There is also the moral argument that it is unethical to make money on other people’s suffering, especially if it is undeserved and an abuse of power. (The technical term would be windfall profit)

      1. Flipside of that though is that water isn’t scarce everywhere (especially in places with the sort of income inequality you’re talking about, rich people would move away from drought stricken areas) and anti-price gouging laws interfere with (and often prevent) reallocation of that water from an area where it is less useful. So someone in the neighbouring State might be able to provide water that would otherwise have been used for watering his garden to those who are thirsty. You seem to be advocating that because there is a scenario in which a rich person does something that we perceive as selfish we should outlaw the practice entirely. The implications of this precedent are pretty draconian.

        The moral argument is fine, but even if you think it immoral to charge a higher price because the good is scarce, outlawing it is a dangerous reaction precisely because of the harm it can cause to those who are suffering from the disaster. So yes, some profiteering individuals don’t get to capitalise on others’ misfortune but on the flip side, the people who are affected by the disaster don’t get the choice as to whether the increased price is ‘fair’ (if they don’t think it is, then they will not buy the good). The decision is taken for them, in advance, by someone else who cannot possibly account for their preferences and situation.

        Also, how does anti-gouging legislation help with the scenario you describe above? If the price is artificially pegged to a lower rate then the rich can still buy up all the water, in fact they can buy even more of it as the price has been prevented from rising. In the absence of formal rationing or the price mechanism as a rationing tool, something else will take its place (like first come first served and nuts to the latecomers).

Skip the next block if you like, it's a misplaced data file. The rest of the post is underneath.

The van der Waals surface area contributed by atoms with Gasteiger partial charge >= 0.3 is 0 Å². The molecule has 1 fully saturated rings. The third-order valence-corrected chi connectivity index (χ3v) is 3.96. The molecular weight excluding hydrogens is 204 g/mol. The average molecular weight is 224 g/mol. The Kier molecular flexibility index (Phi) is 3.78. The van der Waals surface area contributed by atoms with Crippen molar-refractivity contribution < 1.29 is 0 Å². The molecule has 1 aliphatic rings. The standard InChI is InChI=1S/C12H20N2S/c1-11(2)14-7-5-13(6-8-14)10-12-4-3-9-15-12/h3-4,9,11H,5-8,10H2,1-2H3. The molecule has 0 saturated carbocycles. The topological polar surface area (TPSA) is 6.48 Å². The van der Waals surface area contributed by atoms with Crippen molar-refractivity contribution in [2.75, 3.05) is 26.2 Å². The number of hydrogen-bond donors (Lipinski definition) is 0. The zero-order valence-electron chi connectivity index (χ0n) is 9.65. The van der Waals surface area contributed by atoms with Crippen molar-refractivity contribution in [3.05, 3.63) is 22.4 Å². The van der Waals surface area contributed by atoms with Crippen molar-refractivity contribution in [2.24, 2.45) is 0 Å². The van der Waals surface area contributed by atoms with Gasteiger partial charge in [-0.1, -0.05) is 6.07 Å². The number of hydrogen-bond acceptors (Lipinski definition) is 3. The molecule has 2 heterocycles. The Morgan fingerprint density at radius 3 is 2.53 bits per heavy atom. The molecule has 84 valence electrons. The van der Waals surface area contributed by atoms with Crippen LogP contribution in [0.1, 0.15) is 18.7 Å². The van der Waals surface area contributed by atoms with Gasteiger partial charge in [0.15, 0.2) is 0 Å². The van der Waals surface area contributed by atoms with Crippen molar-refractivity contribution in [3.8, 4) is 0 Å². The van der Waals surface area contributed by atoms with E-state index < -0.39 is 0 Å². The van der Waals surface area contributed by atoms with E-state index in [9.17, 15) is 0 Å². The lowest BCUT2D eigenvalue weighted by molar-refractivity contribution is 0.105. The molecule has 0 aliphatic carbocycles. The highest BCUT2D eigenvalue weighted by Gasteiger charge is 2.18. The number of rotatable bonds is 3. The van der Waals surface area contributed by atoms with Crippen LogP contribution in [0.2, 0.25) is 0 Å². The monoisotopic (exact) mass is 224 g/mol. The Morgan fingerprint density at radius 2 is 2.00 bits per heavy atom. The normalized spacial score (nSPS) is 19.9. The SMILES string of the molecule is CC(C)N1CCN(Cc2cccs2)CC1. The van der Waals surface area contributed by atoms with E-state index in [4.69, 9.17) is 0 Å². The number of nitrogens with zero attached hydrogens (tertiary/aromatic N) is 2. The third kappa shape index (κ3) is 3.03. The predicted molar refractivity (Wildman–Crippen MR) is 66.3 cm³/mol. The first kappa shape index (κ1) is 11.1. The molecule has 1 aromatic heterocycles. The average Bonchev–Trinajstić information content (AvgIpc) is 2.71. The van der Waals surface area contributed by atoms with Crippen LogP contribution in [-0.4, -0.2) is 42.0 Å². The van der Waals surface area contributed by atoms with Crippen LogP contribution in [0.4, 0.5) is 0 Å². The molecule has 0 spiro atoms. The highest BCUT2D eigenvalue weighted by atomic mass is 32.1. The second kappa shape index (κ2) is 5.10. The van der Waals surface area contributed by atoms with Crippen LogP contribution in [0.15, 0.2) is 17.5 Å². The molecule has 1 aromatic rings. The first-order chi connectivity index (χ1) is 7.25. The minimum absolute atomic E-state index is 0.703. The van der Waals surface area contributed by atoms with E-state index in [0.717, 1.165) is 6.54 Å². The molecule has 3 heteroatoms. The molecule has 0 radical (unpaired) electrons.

I’m not saying it’s morally right to charge huge prices for necessities in times of crisis but (a) it’s far better than imposing a law which AT BEST will not improve the situation for those worst affected and at worst will actively harm them and (b) in all but the most apocalyptic scenarios you won’t get away with charging too high a price as other people will smell profit, enter the market and drive the price down to the (new) market rate.

        1. I think decisions over whether ‘price gouging’ regulation would improve consumer welfare is a decision that must be taken market-by-market.

          In some cases, Costy750’s (b) will happen – charging high prices and earning super-normal profits will not last long, new supply will come into the market, and prices will be driven down by competition. Regulation would be pointless in such a situation. Red Bull is a good example, very expensive when it first came out but competitors soon appeared. You can now buy energy drinks for about the same price as a normal soft drink.

          In other situations, risk to reputation prevents companies charging high prices. Home Depot’s pricing strategy during Hurricane Andrew is a good example. They could have taken advantage of the situation, raised their prices and earned super normal profits, but would have gained a reputation as the company that didn’t care about people in a crisis. People would have said for years, “remember when Home Depot ripped us all off during the hurricane?”